-There was no progress report on the implementation of the Defence Review. This policy was an impressive and fantastic document but the question was whether it was needed to be reviewed and adjusted to make realistic and to meet the current challenges, circumstances and abilities.
-There was no brief provided in terms of coastal line protection. There was a letter from the Presidency stating that R127 million was allocated for such protection. The effect of such allocation ought to be seen and felt.
-On the dock yards, he asked where the Department was in terms of progress. There were vessels that were needed to be built for purposes of patrolling sea borders. The Department knew what initial budget was. Nothing had happened in terms of handing over the dock yards to start the constructions;
-Members had been in the DRC and there were some of things which they had identified such as transport, support services, and logistics. A soldier told Members that these mechanisms were unreliable. Helicopters had some technical problems that made them delay.
-If they were to prioritise the involvement in the DRC, the refund of the UN ought to be prioritised and ought to be used to support South African troops in the DRC. Members were advised that 80% of refund was due to effectiveness of helicopters. 20% came from the rest. Members had seen the number of hours that helicopters had flown compared to hours the UN had allocated to them. The question was what could be South Africa’s cash cow?
He further asked whether Members could get a letter sent to National Treasury for a refund. He asked further how the SANDF would get involved in 2019 elections and what would be its role. What the capacity and plan that you would put in place? Could the Department elaborate on the challenges relating to the funding model?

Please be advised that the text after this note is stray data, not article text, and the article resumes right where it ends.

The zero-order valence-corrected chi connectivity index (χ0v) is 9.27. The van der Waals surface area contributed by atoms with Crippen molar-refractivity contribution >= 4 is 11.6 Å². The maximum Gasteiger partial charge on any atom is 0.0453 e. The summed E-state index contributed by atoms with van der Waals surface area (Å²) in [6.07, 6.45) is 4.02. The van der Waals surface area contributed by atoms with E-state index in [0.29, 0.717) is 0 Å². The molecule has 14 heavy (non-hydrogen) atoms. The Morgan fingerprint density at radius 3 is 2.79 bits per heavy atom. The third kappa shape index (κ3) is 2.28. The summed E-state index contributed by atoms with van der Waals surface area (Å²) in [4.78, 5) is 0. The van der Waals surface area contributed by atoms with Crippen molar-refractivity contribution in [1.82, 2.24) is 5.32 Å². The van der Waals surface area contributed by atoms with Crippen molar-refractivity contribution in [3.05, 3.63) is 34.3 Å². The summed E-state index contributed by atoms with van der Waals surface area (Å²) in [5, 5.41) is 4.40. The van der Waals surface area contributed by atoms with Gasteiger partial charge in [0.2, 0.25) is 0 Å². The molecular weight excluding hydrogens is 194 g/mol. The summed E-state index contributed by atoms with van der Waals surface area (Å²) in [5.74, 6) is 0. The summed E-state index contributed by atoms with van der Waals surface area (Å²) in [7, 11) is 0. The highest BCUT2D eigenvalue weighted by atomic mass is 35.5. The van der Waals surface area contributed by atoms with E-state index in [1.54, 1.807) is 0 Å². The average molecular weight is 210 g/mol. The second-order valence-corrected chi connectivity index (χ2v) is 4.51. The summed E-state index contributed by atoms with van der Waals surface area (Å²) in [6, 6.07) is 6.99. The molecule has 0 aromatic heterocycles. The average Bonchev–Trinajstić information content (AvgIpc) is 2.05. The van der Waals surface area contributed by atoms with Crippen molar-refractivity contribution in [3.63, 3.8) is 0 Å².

Mr G Skosana (EFF) welcomed the presentation. The picture painted was not good when it came to financial statements. There should be serious interventions. The Department was critical because if it was not sufficiently funded, the Republic and its inhabitants were not safe. Referring to the compensation of employees, he said he wanted to check whether they were within the 40% ceiling. The compensation of employees looked scary. If nothing happened, some would have to lose jobs. The Department should elaborate on the measures put in place to address this problem. On economic planning, he commented that he could see that SANDF had a good project that would help people in the rural areas and asked in which rural areas these economic projects were implemented.
Mr S Esau (DA) noted that the budgetary constraints had huge consequences. He wanted to pose questions relating to issues of political will, executive and financial governance and austerity measures. He did not see a funding model that was put together to respond these challenges. The Department had to cut money as much as possible. There were visible increases for example in travelling expenses. These trips were coming with a high cost. The Department should find a way of exiting higher costs. Those exercises should be done and there was no model put together to indicate how all this would be done. How would alternative funding could be identified and addressed? Should they turn hospitals into private hospitals in order to generate income? Could peacekeeping used to generate income? How could intellectual properties be utilised to generate money? There were a lot of intellectual properties that SANDF was sitting with. The Issue of continental peace was not being used to South Africa’s economic advantage. He said that he had 40 questions, that touched on advertisement, rejuvenation, restructuring, human resources strategies, military strategies, corruptions, fraud, defence attaches, military court and its decisions, food supply, cyber warfare, consultancy contracts, military vehicles, and maintenance budget.